Survey shows issues with race, juvenile justice

By Steve Korris | Jul 10, 2009

CHARLESTON – Workers in West Virginia courts and sheriff's offices might need to reform their attitudes about blacks to preserve full federal funding for juvenile justice, according to a survey.

Now state leaders who promised the U S. Department of Justice that they would train workers in cultural diversity in 2011 must figure out how to keep the promise.

The problem they face cropped up five years ago in a survey of 432 state court workers by researcher Stephen Haas.

Most workers zipped through the survey by answering "Never" to every statement, but different answers from other workers cast doubts on the denials.

Where Haas wrote that minority youth are referred to court more often than white youths for the same offense, three defense attorneys and two prosecutors reported that it always happens. Five defense attorneys, three judges, three prosecutors and two probation officers reported that it usually happens.

Fourteen defense attorneys, 11 judges, five prosecutors and three probation officers reported that it sometimes happens. Twenty-four judges, 17 probation officers, 14 prosecutors and eight defense attorneys reported that it seldom happens.

A statement that informal dispositions are more common for white youths than for minority youths drew similar responses.

Overall, 13 percent reported hearing racial slurs from other workers, and 18 percent reported hearing racial jokes. Almost a fourth of workers reported hearing slurs from public defenders, and more than a third reported hearing jokes from public defenders.

The survey accompanied a report Haas submitted to a Supreme Court of Appeals task force studying racial disparity in juvenile justice.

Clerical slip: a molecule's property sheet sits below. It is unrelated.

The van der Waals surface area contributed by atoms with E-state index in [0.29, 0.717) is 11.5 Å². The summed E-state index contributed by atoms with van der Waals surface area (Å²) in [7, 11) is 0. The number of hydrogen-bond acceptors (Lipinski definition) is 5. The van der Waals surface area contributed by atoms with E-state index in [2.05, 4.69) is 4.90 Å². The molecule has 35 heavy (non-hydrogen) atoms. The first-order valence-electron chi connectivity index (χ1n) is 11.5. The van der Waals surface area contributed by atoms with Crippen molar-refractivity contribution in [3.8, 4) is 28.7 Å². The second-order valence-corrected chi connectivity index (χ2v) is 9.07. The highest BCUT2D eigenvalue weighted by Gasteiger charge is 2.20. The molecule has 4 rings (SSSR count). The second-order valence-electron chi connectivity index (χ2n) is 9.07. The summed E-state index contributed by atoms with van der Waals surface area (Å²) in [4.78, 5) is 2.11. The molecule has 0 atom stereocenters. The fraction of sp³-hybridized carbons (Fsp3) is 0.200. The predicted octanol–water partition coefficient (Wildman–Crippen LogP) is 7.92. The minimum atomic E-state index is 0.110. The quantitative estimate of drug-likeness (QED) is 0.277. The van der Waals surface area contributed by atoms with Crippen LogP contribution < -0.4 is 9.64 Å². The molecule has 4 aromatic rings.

At the time, Haas worked at Marshall University in Huntington. He now works for the state Department of Justice Services in Charleston.

His report followed one from religious groups finding black youths about five times as likely as white youths to enter the juvenile justice system.

Some readers of the earlier report challenged it as simplistic, arguing that factors beyond court bias caused the disparity.

When Haas removed all other possible factors, he found a disparity ratio of 2.5.

"White and nonwhite youths are in fact dealt with very differently at each stage of the juvenile process," he wrote. "... race is a significant predictor of outcomes at multiple stages of the juvenile justice process.

"This conclusion remains true even after we control for significant differences between white and nonwhite youths in terms of the frequency and severity of prior offending and the seriousness of the current offense."

Though most workers in his survey saw no bias in informal dispositions, Haas found significantly fewer opportunities for nonwhites to complete informal supervision.

He found referral to community groups and the Department of Health and Human Resources significantly more likely for white youths than nonwhite youths.

He found white youths 54 percent less likely than nonwhite youths to receive a sentence or be transferred to adult court under the same conditions.

He recommended more research, but the task force never undertook more research.

The task force hasn't issued a report of its own, and last year it surrendered leadership to Louann Petts, the Supreme Court's disproportionate minority contact coordinator.

Petts led the preparation of a compliance plan that the state submitted to the Department of Justice in March.

The state risks losing 20 percent of federal funding for juvenile justice if it doesn't devise a remedy for disproportionate contact.

Under the plan, the Court would prepare a community forum and submit requests in December to appear before churches, professional conferences, service clubs and such.

The Court would request proposals next May for statewide assessment of mechanisms contributing to disproportionate contact.

The plan provides that, "Court personnel and law enforcement will be cognizant regarding diversity and cultural issues specific to West Virginia and will be well versed in appropriate strategies for intervening with diverse youth."

The plan calls for the Court to approve a training program in February 2011.

More News

The Record Network